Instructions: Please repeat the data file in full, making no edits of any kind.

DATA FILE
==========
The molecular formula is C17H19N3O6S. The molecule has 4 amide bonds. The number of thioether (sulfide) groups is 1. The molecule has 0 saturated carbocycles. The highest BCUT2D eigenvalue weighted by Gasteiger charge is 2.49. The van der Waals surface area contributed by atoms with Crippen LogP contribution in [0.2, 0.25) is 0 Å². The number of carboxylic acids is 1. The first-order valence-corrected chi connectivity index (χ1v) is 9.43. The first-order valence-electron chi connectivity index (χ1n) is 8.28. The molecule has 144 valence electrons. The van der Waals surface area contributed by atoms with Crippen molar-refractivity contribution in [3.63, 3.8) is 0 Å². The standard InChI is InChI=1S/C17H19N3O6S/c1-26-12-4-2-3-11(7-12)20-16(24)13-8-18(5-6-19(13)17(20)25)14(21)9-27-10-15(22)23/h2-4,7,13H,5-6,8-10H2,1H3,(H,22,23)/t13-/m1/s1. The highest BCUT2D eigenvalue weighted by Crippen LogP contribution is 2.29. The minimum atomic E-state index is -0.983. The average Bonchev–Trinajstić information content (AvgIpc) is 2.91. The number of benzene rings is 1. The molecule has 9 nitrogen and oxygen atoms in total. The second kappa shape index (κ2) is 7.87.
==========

The molecular formula is C17H19N3O6S. The molecule has 4 amide bonds. The number of thioether (sulfide) groups is 1. The molecule has 0 saturated carbocycles. The highest BCUT2D eigenvalue weighted by Gasteiger charge is 2.49. The van der Waals surface area contributed by atoms with Crippen LogP contribution in [0.2, 0.25) is 0 Å². The number of carboxylic acids is 1. The first-order valence-corrected chi connectivity index (χ1v) is 9.43. The first-order valence-electron chi connectivity index (χ1n) is 8.28. The molecule has 144 valence electrons. The van der Waals surface area contributed by atoms with Crippen molar-refractivity contribution in [3.63, 3.8) is 0 Å². The standard InChI is InChI=1S/C17H19N3O6S/c1-26-12-4-2-3-11(7-12)20-16(24)13-8-18(5-6-19(13)17(20)25)14(21)9-27-10-15(22)23/h2-4,7,13H,5-6,8-10H2,1H3,(H,22,23)/t13-/m1/s1. The highest BCUT2D eigenvalue weighted by Crippen LogP contribution is 2.29. The minimum atomic E-state index is -0.983. The average Bonchev–Trinajstić information content (AvgIpc) is 2.91. The number of benzene rings is 1. The molecule has 9 nitrogen and oxygen atoms in total. The second kappa shape index (κ2) is 7.87.